Can BP smoothly self-disrupt?

BP is understandably keen to show it has the ambition to achieve net zero and a strategy that deals with the future demise of fossil fuels. On their website you’ll find an upbeat video on how it will reimagine its business.

The BP strategy seeks to remove planet-warming emissions from its operations by 2050, grow renewable energy generation and shrink BP’s oil, gas and refining portfolio. The company explains it “will reshape our business within a decade as we pivot from an international oil company focused on producing resources to an integrated energy company focused on delivering solutions for customers.”

A 2050 carbon-zero target may not sound a particularly “rapid transition” but, within BP this will be seen as a bold pace of change.

BP needs profit from its fossil fuel extraction / production model to finance greener energy acquisitions and demand for gas is forecast to grow well beyond the next decade. BP also needs time to prove carbon capture can be commercialised at scale to remove operational emissions.

The early prize for BP is being seen as part of the solution for a global shift to zero-carbon energy. The much longer-term prize is growth beyond fossil fuel. Arguably, BP ultimately has no choice but to pursue a path to self-disruption – but it will be difficult and the timetable is not really in BP’s control.

Certainly investment is now flowing fast into renewable energy projects and will push the pace of technological progress. BP also has expertise in offshore engineering and engaging decision-makers on big infrastructure projects globally. The idea of replacing fossil fuel assets with profitable renewable additions is therefore looking increasingly viable and BP can facilitate the speed of development. Since announcing the strategy BP have made a first move into offshore wind with a partnership with Equinor. 

There are plenty of challenges that BP will need to manage in parallel, however:

Will 2050 be too late?

By the time BP plan to fulfil their zero carbon ambition Greta Thunberg will be 47. Given sentiment today and rising temperatures it is conceivable that in only a few years that consumers and governments will dictate faster solutions. Slow progress in delivering on carbon capture will also trigger anxiety with the timetable.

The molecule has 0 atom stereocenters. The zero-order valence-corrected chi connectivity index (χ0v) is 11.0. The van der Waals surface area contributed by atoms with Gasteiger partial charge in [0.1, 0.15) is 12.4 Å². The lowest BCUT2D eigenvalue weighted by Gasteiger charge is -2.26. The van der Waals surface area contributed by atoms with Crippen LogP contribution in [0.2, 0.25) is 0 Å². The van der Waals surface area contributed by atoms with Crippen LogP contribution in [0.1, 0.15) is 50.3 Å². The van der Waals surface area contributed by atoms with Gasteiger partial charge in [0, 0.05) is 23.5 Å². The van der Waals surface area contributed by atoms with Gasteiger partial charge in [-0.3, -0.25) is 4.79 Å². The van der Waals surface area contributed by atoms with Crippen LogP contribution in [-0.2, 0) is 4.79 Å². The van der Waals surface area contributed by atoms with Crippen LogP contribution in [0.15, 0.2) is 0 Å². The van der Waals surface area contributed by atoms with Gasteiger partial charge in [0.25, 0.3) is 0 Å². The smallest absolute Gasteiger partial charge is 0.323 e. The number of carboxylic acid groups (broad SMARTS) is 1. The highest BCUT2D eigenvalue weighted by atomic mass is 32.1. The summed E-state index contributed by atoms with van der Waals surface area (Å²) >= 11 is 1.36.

2019 protests against BP’s sponsorship of UK arts venues.

Is an integrated energy company compelling?

Today BP has a vertically integrated business based on fossil fuels. There are efficiencies in connecting and owning most of the value chain. The scope for synergy across fossil and renewable sources is less obvious.

The company’s sustainability credentials are also diluted with the funding of renewable investments with gas profits and the dispersal of oil assets that stay in production. Companies sharply focused on renewables are likely to be more attractive to many investors. Orsted, a Danish wind farm developer, for example, has a market value higher than BP.

Petrol purchases have been the foundation for BP and Aral convenience stores. The company is now piloting a mobility hub in Berlin to retain a role in the move to electric vehicles: Berlin mobility hub

Can BP continue to win in convenience?

BP and other oil & gas companies have advantages when it comes to their convenience store proposition today and will rapidly increase outlet numbers over the next few years. Today about 1 in 2 petrol station visits involve a fuel purchase, but this will not be the case when refuelling becomes recharging. BP has swiftly established their Chargemaster business to build charging infrastructures away from petrol stations and home charging will be a convenient option. Beyond the next decade BP’s convenience store success will increasingly depend on its food and drink offer and proximity for last mile delivery.

It may take a decade to see clear evidence of a successful transition. The earlier big hurdle will be delivering transparent and meaningful progress that shows BP is really part of the solution for our planet.

This post was informed by many recent articles by the FT. BBC and Carbon Tracker analysis was also invaluable: and The transcript for the recent BP Q3 results presentation also helped:

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